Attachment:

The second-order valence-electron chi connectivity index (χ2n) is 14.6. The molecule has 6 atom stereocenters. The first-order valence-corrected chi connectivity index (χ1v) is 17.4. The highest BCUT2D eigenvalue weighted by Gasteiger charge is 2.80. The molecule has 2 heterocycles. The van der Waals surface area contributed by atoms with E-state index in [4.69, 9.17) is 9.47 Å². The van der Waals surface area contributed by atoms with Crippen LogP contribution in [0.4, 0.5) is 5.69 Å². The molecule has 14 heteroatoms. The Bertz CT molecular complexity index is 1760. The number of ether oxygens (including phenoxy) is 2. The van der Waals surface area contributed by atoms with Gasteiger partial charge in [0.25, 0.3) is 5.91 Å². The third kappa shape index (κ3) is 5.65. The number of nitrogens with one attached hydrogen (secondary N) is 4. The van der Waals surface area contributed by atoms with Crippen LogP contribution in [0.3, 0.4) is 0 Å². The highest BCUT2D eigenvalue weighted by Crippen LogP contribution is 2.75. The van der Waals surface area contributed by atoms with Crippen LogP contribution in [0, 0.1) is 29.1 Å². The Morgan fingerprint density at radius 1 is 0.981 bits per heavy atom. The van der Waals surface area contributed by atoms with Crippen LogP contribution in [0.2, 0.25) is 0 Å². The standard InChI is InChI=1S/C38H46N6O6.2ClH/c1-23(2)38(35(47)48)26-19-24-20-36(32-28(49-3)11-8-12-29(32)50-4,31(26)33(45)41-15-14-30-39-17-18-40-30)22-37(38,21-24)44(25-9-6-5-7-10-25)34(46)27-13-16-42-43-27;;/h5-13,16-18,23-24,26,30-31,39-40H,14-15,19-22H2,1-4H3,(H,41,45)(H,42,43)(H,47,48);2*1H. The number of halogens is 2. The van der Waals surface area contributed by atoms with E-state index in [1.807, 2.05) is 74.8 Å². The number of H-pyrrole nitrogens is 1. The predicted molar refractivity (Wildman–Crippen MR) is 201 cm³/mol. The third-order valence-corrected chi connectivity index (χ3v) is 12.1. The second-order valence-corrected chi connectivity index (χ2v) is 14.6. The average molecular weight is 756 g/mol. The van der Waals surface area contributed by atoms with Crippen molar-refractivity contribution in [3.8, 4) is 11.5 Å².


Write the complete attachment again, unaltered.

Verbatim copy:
The second-order valence-electron chi connectivity index (χ2n) is 14.6. The molecule has 6 atom stereocenters. The first-order valence-corrected chi connectivity index (χ1v) is 17.4. The highest BCUT2D eigenvalue weighted by Gasteiger charge is 2.80. The molecule has 2 heterocycles. The van der Waals surface area contributed by atoms with E-state index in [4.69, 9.17) is 9.47 Å². The van der Waals surface area contributed by atoms with Crippen LogP contribution in [0.4, 0.5) is 5.69 Å². The molecule has 14 heteroatoms. The Bertz CT molecular complexity index is 1760. The number of ether oxygens (including phenoxy) is 2. The van der Waals surface area contributed by atoms with Gasteiger partial charge in [0.25, 0.3) is 5.91 Å². The third kappa shape index (κ3) is 5.65. The number of nitrogens with one attached hydrogen (secondary N) is 4. The van der Waals surface area contributed by atoms with Crippen LogP contribution in [0.3, 0.4) is 0 Å². The highest BCUT2D eigenvalue weighted by Crippen LogP contribution is 2.75. The van der Waals surface area contributed by atoms with Crippen LogP contribution in [0, 0.1) is 29.1 Å². The Morgan fingerprint density at radius 1 is 0.981 bits per heavy atom. The van der Waals surface area contributed by atoms with Crippen LogP contribution in [0.2, 0.25) is 0 Å². The standard InChI is InChI=1S/C38H46N6O6.2ClH/c1-23(2)38(35(47)48)26-19-24-20-36(32-28(49-3)11-8-12-29(32)50-4,31(26)33(45)41-15-14-30-39-17-18-40-30)22-37(38,21-24)44(25-9-6-5-7-10-25)34(46)27-13-16-42-43-27;;/h5-13,16-18,23-24,26,30-31,39-40H,14-15,19-22H2,1-4H3,(H,41,45)(H,42,43)(H,47,48);2*1H. The number of halogens is 2. The van der Waals surface area contributed by atoms with E-state index in [1.807, 2.05) is 74.8 Å². The number of H-pyrrole nitrogens is 1. The predicted molar refractivity (Wildman–Crippen MR) is 201 cm³/mol. The third-order valence-corrected chi connectivity index (χ3v) is 12.1. The second-order valence-corrected chi connectivity index (χ2v) is 14.6. The average molecular weight is 756 g/mol. The van der Waals surface area contributed by atoms with Crippen molar-refractivity contribution in [3.8, 4) is 11.5 Å².